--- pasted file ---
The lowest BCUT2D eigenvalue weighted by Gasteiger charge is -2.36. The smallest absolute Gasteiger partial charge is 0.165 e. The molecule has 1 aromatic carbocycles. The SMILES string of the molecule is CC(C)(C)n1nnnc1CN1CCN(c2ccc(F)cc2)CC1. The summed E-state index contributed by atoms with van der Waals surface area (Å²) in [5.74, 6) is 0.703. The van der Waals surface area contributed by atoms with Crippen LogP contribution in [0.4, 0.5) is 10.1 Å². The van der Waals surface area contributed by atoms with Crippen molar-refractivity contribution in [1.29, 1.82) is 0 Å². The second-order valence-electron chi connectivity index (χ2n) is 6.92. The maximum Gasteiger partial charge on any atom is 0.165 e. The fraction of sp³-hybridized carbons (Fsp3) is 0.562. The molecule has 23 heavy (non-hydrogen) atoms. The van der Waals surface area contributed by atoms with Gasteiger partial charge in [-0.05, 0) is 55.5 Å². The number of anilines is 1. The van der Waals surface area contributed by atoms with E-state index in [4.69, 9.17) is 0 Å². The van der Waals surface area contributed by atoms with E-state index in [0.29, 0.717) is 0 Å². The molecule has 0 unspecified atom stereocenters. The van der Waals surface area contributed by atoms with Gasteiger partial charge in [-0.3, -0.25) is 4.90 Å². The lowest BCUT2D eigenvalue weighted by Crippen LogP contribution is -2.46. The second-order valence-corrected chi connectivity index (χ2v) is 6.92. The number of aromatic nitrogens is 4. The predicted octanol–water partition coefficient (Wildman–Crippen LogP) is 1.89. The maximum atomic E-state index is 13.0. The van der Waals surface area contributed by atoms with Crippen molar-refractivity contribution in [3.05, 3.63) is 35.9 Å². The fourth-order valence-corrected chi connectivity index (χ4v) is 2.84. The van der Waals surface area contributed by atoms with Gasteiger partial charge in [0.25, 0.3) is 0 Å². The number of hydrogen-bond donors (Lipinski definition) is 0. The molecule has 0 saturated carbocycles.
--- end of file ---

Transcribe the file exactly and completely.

The lowest BCUT2D eigenvalue weighted by Gasteiger charge is -2.36. The smallest absolute Gasteiger partial charge is 0.165 e. The molecule has 1 aromatic carbocycles. The SMILES string of the molecule is CC(C)(C)n1nnnc1CN1CCN(c2ccc(F)cc2)CC1. The summed E-state index contributed by atoms with van der Waals surface area (Å²) in [5.74, 6) is 0.703. The van der Waals surface area contributed by atoms with Crippen LogP contribution in [0.4, 0.5) is 10.1 Å². The van der Waals surface area contributed by atoms with Crippen molar-refractivity contribution in [1.29, 1.82) is 0 Å². The second-order valence-electron chi connectivity index (χ2n) is 6.92. The maximum Gasteiger partial charge on any atom is 0.165 e. The fraction of sp³-hybridized carbons (Fsp3) is 0.562. The molecule has 23 heavy (non-hydrogen) atoms. The van der Waals surface area contributed by atoms with Gasteiger partial charge in [-0.05, 0) is 55.5 Å². The number of anilines is 1. The van der Waals surface area contributed by atoms with E-state index in [4.69, 9.17) is 0 Å². The van der Waals surface area contributed by atoms with E-state index in [0.29, 0.717) is 0 Å². The molecule has 0 unspecified atom stereocenters. The van der Waals surface area contributed by atoms with Gasteiger partial charge in [-0.3, -0.25) is 4.90 Å². The lowest BCUT2D eigenvalue weighted by Crippen LogP contribution is -2.46. The second-order valence-corrected chi connectivity index (χ2v) is 6.92. The number of aromatic nitrogens is 4. The predicted octanol–water partition coefficient (Wildman–Crippen LogP) is 1.89. The maximum atomic E-state index is 13.0. The van der Waals surface area contributed by atoms with Crippen molar-refractivity contribution in [3.05, 3.63) is 35.9 Å². The fourth-order valence-corrected chi connectivity index (χ4v) is 2.84. The van der Waals surface area contributed by atoms with Gasteiger partial charge in [0.25, 0.3) is 0 Å². The number of hydrogen-bond donors (Lipinski definition) is 0. The molecule has 0 saturated carbocycles.